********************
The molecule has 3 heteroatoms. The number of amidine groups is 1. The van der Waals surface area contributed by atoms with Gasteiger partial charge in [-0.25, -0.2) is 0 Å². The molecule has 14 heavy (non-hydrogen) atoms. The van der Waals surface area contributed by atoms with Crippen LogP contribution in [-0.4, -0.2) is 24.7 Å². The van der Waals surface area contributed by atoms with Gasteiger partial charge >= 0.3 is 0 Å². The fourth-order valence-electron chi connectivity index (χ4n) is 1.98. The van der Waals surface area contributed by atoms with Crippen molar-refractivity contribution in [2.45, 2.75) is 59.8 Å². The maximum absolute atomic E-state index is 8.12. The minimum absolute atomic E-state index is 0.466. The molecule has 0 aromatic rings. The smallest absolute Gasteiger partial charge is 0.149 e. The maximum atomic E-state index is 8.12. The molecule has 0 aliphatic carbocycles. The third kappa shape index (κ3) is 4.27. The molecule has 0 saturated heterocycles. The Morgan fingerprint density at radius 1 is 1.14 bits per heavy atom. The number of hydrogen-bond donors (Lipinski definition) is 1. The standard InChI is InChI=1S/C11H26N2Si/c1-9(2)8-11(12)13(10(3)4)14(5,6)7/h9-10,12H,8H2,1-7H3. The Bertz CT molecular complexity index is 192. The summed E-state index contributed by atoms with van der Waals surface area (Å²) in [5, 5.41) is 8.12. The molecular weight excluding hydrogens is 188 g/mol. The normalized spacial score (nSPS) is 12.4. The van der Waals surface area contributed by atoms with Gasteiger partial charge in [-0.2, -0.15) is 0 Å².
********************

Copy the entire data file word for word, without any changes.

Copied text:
The molecule has 3 heteroatoms. The number of amidine groups is 1. The van der Waals surface area contributed by atoms with Gasteiger partial charge in [-0.25, -0.2) is 0 Å². The molecule has 14 heavy (non-hydrogen) atoms. The van der Waals surface area contributed by atoms with Crippen LogP contribution in [-0.4, -0.2) is 24.7 Å². The van der Waals surface area contributed by atoms with Gasteiger partial charge >= 0.3 is 0 Å². The fourth-order valence-electron chi connectivity index (χ4n) is 1.98. The van der Waals surface area contributed by atoms with Crippen molar-refractivity contribution in [2.45, 2.75) is 59.8 Å². The maximum absolute atomic E-state index is 8.12. The minimum absolute atomic E-state index is 0.466. The molecule has 0 aromatic rings. The smallest absolute Gasteiger partial charge is 0.149 e. The maximum atomic E-state index is 8.12. The molecule has 0 aliphatic carbocycles. The third kappa shape index (κ3) is 4.27. The molecule has 0 saturated heterocycles. The Morgan fingerprint density at radius 1 is 1.14 bits per heavy atom. The number of hydrogen-bond donors (Lipinski definition) is 1. The standard InChI is InChI=1S/C11H26N2Si/c1-9(2)8-11(12)13(10(3)4)14(5,6)7/h9-10,12H,8H2,1-7H3. The Bertz CT molecular complexity index is 192. The summed E-state index contributed by atoms with van der Waals surface area (Å²) in [5, 5.41) is 8.12. The molecular weight excluding hydrogens is 188 g/mol. The normalized spacial score (nSPS) is 12.4. The van der Waals surface area contributed by atoms with Gasteiger partial charge in [-0.2, -0.15) is 0 Å².